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Tuesday, October 22, 2013

If I Were a Rich Girl: Marianne & Elinor Dashwood (& Jane Austen) on Wealth & Happiness] REDUX



In reply to my previous post stating that Marianne's transformation about money, "It of course reflects back with the darkest irony on Fanny Dashwood’s rant about the evils of annuities in Chapter 2.”, Diane Reynolds wrote the following in Janeites & Austen L:

“I am struck anew at JA"s scathing--and broad-- satire. She never missed a beat when it came to money--and this "mutation" on the part of Marianne mirrors her half-brother's "mutation" on giving his mother and sisters a piece of his fortune--when it comes to  money, JA says, we all want it, no matter how we might rationalize otherwise. Marianne moves from:
[Marianne] “…What have wealth or grandeur to do with happiness?"
"Grandeur has but little," said Elinor, "but wealth has much to do with it."
"Elinor, for shame!" said Marianne, "money can only give happiness where there is nothing else to give it. Beyond a competence, it can afford no real satisfaction, as far as mere self is concerned."
TO....[about ten sentences later}
"I wish," said Margaret, striking out a novel thought [wicked on JA's part!], "that somebody would give us all a large fortune apiece!"
"Oh that they would!" cried Marianne, her eyes sparkling with animation, and her cheeks glowing with the delight of such imaginary happiness.
"We are all unanimous in that wish, I suppose," said Elinor, "in spite of the insufficiency of wealth."
"Oh dear!" cried Margaret, "how happy I should be! I wonder what I should do with it!"
Marianne looked as if she had no doubt on that point."

Exactly, Diane! Thank you for amplifying explicitly what I only implied in passing. Indeed it shows that JA used the word “annuity” as a textual bread crumb to link these two passages separated by eighteen intervening chapters, and prompt sharp readers to think about deeper thematic parallels of this kind.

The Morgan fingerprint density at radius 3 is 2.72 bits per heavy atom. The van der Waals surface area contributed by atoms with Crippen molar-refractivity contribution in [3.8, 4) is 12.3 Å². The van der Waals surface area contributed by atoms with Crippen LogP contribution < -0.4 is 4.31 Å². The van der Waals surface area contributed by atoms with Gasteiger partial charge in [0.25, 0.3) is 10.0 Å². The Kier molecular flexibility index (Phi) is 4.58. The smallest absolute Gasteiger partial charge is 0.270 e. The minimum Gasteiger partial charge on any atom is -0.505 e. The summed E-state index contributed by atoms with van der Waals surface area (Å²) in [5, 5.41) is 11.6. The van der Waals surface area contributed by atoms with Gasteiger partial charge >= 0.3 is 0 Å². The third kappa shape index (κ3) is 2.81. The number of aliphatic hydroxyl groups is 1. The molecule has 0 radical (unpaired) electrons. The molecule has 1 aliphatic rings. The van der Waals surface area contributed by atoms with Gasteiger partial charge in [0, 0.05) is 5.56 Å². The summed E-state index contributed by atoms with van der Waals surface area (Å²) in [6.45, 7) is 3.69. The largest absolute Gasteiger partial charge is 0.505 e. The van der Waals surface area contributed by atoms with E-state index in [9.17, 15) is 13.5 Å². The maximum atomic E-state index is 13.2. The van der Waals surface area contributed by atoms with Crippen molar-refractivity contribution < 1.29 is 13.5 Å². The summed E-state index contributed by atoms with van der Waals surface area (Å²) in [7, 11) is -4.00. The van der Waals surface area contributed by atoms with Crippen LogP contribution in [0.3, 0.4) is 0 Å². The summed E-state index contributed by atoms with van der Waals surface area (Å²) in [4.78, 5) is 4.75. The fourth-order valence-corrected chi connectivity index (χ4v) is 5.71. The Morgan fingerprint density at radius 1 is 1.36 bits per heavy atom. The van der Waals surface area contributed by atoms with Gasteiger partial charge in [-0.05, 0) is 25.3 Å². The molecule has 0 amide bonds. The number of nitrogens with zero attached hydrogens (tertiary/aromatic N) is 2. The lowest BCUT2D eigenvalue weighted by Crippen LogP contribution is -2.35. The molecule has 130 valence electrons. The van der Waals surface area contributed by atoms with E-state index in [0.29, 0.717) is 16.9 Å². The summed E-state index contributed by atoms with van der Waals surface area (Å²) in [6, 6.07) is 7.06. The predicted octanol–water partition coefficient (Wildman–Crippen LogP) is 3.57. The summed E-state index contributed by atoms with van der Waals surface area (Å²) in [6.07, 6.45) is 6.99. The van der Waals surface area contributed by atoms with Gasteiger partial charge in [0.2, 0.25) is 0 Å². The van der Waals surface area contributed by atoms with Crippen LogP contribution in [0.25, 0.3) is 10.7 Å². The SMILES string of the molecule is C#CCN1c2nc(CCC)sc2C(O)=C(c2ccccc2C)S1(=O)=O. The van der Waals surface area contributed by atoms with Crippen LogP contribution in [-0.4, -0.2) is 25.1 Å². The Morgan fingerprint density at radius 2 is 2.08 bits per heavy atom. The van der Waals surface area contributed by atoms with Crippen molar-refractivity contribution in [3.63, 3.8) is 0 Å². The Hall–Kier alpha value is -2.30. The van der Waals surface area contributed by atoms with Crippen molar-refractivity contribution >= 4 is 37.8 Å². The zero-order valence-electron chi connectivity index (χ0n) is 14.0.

You made clear how Marianne’s rapid but unconscious mutation, from scorn for money to rhapsody about what she’d do with a lot of it, is the perfect ironic bookend to Fanny Dashwood’s totally calculated Goneril-like gradual leading of husband John by the nose into the darkest depths of rationalized greed. Marianne wants to believe she is the exact opposite of John vis a vis worship of Mammon, and yet JA shows us that Marianne is also vulnerable---and disturbingly quickly---to rationalization in this vein, just like her elder half-brother.

And the two passages are even more tightly intertwined, upon further examination. It’s almost as if JA wanted us to first imagine Marianne overhearing Fanny’s Chapter 2 performance, and thinking that it confirmed her worst opinions about Fanny; and then she also wanted us to imagine the reverse—i.e., to  imagine Fanny overhearing Marianne’s Chapter 20 performance, and Fanny also thinking that it confirmed HER worst opinions about Marianne—i.e., she’d say to John, “You see, there’s a perfect example of what happens when you give some people an annuity”!

Which turns these two passages into a kind of delayed meta-conversation!


Diane also wrote: "One wonders if Marianne really would ever give out an annuity--such as after she marries Brandon? What do we think? "